Leptospirosis is a type of bacterial infection spread by animals. It's caused by a strain of bacteria called leptospira.

In 90% of cases, leptospirosis only causes mild flu-like symptoms, such as a headache, chills and muscle pain.

However, in some cases the infection is more severe and can cause life-threatening problems, including organ failure and internal bleeding. In its most severe form, leptospirosis is also known as Weil's disease.

The common mild symptoms mean most leptospirosis infections are hard to diagnose. Diagnosis is easier if the infection causes more serious problems.

Read more about the symptoms of leptospirosis.

Why does leptospirosis happen?

Leptospirosis is spread to humans by animals.

You can catch it by touching soil or water contaminated with the urine of wild animals infected with the leptospira bacteria.

Animals known to be carriers of the leptospira bacteria include cattle, pigs, dogs and rodents, particularly rats.

Although the condition is uncommon in the UK, people who regularly deal with animals, such as farmers and vets, have a higher risk of developing leptospirosis.

You may also be at a higher risk if you frequently come into contact with rivers and lakes. This might be because of your occupation or through taking part in activities such as water sports and fishing.

It's incredibly rare for it to spread between humans.

Read more about the causes of leptospirosis.

When to see your GP

See your GP if you are experiencing symptoms of leptospirosis and you have recently:

  • travelled to parts of the world where leptospirosis is widespread
  • been exposed to a freshwater source, such as a river, lake, drain, canal, pond or flood water
  • been exposed to animal urine or animal blood – for example, if you work in farming, an abattoir, or care for animals (veterinary care)

A diagnosis of leptospirosis can be confirmed by running a series of blood and urine tests to check for specific antibodies.

Who is affected?

Leptospirosis is rare in the UK, with less than 40 cases reported in England and Wales every year. Many cases originate overseas and the condition is rarely fatal.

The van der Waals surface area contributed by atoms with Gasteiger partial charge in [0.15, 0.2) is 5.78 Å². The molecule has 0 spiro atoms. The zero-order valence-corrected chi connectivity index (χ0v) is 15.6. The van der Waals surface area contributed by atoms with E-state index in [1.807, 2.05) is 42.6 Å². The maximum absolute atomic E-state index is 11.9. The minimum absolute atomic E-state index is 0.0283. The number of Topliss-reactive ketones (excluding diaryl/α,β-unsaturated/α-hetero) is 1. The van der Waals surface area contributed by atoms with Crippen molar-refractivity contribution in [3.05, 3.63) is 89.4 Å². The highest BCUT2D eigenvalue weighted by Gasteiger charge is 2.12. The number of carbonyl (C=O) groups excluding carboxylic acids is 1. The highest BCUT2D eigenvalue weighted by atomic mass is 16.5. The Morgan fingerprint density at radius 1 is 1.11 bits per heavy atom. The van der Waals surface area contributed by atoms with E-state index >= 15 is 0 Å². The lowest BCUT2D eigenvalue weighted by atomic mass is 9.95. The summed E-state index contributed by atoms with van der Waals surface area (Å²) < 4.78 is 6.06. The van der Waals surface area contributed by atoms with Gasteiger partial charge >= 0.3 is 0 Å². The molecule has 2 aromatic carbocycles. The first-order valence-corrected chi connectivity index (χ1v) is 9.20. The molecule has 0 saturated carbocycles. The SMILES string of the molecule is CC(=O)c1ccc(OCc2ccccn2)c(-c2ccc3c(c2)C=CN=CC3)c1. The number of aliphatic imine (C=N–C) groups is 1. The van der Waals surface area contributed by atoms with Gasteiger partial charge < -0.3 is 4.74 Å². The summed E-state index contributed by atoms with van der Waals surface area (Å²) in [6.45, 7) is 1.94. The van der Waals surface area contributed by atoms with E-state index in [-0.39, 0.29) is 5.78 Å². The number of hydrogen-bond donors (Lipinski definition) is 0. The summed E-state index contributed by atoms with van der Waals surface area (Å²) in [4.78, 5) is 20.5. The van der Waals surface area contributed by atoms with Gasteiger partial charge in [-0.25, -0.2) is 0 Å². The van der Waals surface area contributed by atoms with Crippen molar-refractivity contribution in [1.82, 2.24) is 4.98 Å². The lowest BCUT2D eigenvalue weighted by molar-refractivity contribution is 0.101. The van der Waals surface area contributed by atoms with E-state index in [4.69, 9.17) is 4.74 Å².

Most of the people affected either worked with livestock, or contracted the condition from sewage or freshwater sources.

Leptospirosis is more common in tropical and subtropical areas of the world.

Can leptospirosis be prevented?

The risk of contracting leptospirosis in the UK is so low you don't need to take drastic measures to avoid the condition.

If you work with animals – dead or alive – or are in regular contact with freshwater sources, you can help protect yourself from leptospirosis by wearing appropriate protective clothing and by cleaning and dressing wounds.

This advice is particularly useful if you 're travelling to an area where leptospirosis is more common.

Read more about preventing leptospirosis.

How is leptospirosis treated?

Leptospirosis is treated with a course of antibiotics.

For mild forms of leptospirosis, antibiotic tablets that can be taken at home are usually used for about a week.

Most people with more severe leptospirosis will be admitted to hospital so their body's functions can be supported while the underlying infection is treated with injections of antibiotics.

Read more about treating leptospirosis.

Reporting leptospirosis

If you may have contracted leptospirosis at your place of work, notify your employer so they can report it. If you're self-employed, you should report it yourself.

You can read more about Reporting of Injuries, Diseases and Dangerous Occurrences Regulations on the Health and Safety Executive (HSE) website.

Page last reviewed: 12/11/2014

Next review due: 12/11/2016